For most of the nineteenth century still life painting celebrated the nation’s rich natural bounty. Typical subject matter included the fruit-filled tabletops in works by Raphaelle Peale (1774-1825) and James Peale (1749-1831); the luxurious mealtime spreads of John F. Francis (1806-1886); and Severin Roesen’s (circa 1815-1871) opulent floral arrangements.
Still Life with Liqueur and Fruit, by Raphaelle Peale
For subject matter, still life artists now turned to material possessions representing leisure and business. Often these man-made objects were captured with impressive illusionism, resulting in a trompe l’oeil effect. This art technique uses realistic imagery to create an optical illusion that the depicted objects exist in three dimensions, this was practised by a new bred of painter such as William Michael Harnett which his still life painting entitled “Violin and Music.”
The famous and iconic Pepper number 30 photograph by Edward Weston is a fantastic example of how a common subject can become something very intriguing and even mysterious when observed and photographed by a photographic master. Edward Weston’s approach to still life photography is very much straight forward, not using any additional compositional elements other than light and shadow to make his subject come alive. It’s something very commonplace made extremely unusual, just by seeing the intricate beauty of a specific subject and make it come alive using light, shadows and black and white to the subject’s advantage.
“Anything that excites me for any reason, I will photograph; not searching for unusual subject matter, but making the commonplace unusual… I want the greater mystery of the things revealed more clearly than the eyes see, at least more than the layman.” – Edward Weston 
Another still life photographer Robert Mapplethorpe, is a well known for his studies of Calla Lily Flowers. His compositions of still life are more complex than Edward Weston’s photographs of still life, often times using geometrical shapes formed by shadows or by the props he’s using like beautifully formed vases or just the shape of a book shelf. Most of Mapplethorpe’s still life photographs are in black and white.
As photographers we can see artistic and commercial value to a still life photograph, yet when I look at Roger Fenton still life’s, I can see a direct resemblance to the use of placement of objects in paintings. Fentons still life photographs firmly place him within a fine art tradition.
In this still life entailed “Still life” by photographer Clarence White, bubbles were sometimes included in still life paintings as a reminder that nothing is permanent. White frequently used glass globes and crystal balls in his symbolist photographs.
I look at the photograph by Frederick William Bond entitled “Contents of an ostrich’s stomach” (c1930). A photograph of contents with a full list of the items found by Bond, who worked in a zoo: three odd cotton gloves, three handkerchiefs, the wooden centre of a silk spool, a piece of lead pencil, four halfpennies, one franc, one farthing, one coin too worn for identification, part of a bicycle valve, part of a metal comb, one piece of wood, two yards of string, an alarm clock key, several small metal washers and other pieces of metal – and a four-inch nail.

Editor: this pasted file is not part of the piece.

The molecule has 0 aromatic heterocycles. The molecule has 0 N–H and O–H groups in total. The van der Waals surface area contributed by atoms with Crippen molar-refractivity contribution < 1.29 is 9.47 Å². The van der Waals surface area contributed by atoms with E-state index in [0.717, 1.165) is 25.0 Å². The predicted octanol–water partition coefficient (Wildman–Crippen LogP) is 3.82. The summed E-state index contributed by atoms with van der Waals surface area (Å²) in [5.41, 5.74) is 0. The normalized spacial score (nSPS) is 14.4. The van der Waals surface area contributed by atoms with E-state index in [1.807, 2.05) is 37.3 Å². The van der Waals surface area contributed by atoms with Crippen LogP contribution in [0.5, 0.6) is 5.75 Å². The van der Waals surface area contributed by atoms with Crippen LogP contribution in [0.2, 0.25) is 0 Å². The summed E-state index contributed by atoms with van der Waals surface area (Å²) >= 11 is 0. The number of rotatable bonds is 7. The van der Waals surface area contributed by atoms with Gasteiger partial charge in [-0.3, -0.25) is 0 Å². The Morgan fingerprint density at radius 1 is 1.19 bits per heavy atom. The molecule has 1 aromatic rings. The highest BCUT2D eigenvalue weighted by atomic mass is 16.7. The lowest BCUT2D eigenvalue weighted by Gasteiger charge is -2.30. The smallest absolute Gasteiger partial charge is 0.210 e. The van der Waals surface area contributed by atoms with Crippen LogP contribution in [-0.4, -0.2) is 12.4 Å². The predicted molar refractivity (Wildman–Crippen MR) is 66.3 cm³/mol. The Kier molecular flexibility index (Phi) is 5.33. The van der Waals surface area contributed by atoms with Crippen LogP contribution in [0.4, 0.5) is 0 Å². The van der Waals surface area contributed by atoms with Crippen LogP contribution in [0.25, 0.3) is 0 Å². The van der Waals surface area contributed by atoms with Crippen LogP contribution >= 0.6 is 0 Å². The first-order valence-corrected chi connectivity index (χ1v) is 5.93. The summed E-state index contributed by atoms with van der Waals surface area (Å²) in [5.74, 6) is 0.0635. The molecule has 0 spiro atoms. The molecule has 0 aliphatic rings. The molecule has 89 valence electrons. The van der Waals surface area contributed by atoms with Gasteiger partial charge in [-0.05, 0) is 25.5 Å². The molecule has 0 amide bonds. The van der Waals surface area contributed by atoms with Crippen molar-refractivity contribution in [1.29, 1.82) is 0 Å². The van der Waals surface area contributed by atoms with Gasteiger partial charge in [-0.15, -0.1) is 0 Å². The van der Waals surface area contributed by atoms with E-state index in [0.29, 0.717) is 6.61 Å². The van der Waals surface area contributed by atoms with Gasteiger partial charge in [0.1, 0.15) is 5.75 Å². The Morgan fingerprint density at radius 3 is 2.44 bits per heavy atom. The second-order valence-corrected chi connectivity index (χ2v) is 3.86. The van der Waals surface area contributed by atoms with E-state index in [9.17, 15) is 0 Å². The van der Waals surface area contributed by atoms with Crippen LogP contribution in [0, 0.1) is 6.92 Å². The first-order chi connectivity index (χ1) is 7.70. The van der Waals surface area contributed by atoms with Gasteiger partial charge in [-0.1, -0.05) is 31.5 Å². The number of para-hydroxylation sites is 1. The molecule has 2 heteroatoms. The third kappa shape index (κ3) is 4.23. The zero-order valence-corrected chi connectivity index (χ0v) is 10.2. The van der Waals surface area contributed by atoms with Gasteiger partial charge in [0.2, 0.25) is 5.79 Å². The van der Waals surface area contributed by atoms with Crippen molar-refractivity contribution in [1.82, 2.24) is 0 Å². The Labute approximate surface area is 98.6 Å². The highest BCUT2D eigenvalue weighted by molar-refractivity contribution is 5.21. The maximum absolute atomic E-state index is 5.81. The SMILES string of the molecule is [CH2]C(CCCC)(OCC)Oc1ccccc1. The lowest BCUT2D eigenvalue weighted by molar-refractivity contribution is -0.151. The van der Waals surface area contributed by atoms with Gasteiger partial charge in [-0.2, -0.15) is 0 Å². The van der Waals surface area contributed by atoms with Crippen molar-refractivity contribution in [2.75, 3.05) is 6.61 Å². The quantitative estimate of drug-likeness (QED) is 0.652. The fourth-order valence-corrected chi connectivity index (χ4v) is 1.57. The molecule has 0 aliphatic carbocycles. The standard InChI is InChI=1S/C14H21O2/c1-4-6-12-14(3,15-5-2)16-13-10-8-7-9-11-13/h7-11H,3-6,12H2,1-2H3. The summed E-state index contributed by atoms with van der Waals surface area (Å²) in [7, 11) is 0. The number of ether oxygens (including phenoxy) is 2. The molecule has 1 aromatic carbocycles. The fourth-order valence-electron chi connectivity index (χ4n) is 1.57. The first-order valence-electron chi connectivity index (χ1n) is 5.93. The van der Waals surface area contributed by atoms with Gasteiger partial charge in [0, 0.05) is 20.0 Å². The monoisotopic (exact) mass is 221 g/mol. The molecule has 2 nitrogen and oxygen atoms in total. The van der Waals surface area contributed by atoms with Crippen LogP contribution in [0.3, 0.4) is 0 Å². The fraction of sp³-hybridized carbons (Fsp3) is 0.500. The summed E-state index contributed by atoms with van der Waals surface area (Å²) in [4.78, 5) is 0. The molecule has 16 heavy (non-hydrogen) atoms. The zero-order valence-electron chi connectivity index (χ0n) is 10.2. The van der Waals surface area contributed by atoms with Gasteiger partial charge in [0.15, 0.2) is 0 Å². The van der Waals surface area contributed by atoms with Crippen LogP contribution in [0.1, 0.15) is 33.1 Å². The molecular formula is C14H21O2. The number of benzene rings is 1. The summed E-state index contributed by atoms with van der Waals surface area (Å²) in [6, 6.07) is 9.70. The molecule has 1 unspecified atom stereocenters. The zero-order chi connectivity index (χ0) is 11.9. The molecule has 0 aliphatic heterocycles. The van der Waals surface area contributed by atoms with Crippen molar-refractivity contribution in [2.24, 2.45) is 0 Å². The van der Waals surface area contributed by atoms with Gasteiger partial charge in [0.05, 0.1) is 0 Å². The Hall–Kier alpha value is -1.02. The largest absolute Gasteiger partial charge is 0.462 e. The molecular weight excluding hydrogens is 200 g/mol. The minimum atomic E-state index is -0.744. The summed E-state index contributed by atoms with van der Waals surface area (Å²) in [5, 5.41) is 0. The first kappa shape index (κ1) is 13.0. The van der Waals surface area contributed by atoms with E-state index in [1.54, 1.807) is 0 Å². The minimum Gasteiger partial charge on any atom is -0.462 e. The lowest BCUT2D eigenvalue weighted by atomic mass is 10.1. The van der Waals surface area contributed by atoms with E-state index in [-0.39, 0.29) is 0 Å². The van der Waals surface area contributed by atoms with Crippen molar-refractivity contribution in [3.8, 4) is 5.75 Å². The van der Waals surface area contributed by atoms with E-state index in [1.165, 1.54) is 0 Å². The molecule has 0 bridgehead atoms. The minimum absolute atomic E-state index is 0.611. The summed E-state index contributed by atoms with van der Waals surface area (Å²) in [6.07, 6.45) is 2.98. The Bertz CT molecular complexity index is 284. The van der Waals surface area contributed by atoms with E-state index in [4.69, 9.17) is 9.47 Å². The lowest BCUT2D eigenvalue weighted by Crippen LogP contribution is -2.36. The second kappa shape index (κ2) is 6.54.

Henry Fox Talbot published a book of his photographic still life experiments in “The Pencil of Nature” (1844). His still life “The Open Door” (1844) plays with light and shadow. We could look at this as an attempt to create a photographic image in accord with the renewed British taste for Dutch genre painting of the seventeenth century. In his commentary in The Pencil of Nature, where this image appeared as plate 6, Talbot wrote,
“We have sufficient authority in the Dutch school of art, for taking as subjects of representation scenes of daily and familiar occurrence. A painter’s eye will often be arrested where ordinary people see nothing remarkable.”
With this concept in mind, Talbot turned away from the historic buildings of Lacock Abbey and focused instead on the old stone doorframe and simple wooden door of the stable and on the humble broom, harness, and lantern as vehicles for an essay on light and shadow, interior and exterior, form and texture.
The Open Door William Henry Fox Talbot 1844
Paul Outerbridge is famed for playing with dark shadows to create Surrealist still life’s like “Ide Collar” (1922), this was an advertisement shot from November 1922 issue of Vanity Fair.
While researching still life photographers I came across Josef Sudek a Czech photographer, whose still life photographs appear as if he doesn’t bother to arrange them into a composition, they all exude so much atmosphere, and appear to come alive in their own surroundings.
As his work became smaller and more simple, it also began to take on a deeper emotional edge. A piece of fruit on a plate, a glass of water on the windowsill—under Sudek’s lens such simple objects seem to acquire a sort of sobriety and gravitas that’s almost at odds with the buoyancy of the light.
“Everything around us, dead or alive, in the eyes of a crazy photographer mysteriously takes on many variations, so that a seemingly dead object comes to life through light or by its surroundings.”
 Weston, Edward 2006 “Photographs from the Paul Getty Museum Getty Publications pp.60
 Talbot, Henry. William 2011 “The Pencil of Nature” University of Chicago Press; Facsimile edition
 Naef, Warren, 2006 “Photographers of Genius at the Getty” Getty Publications pp.156
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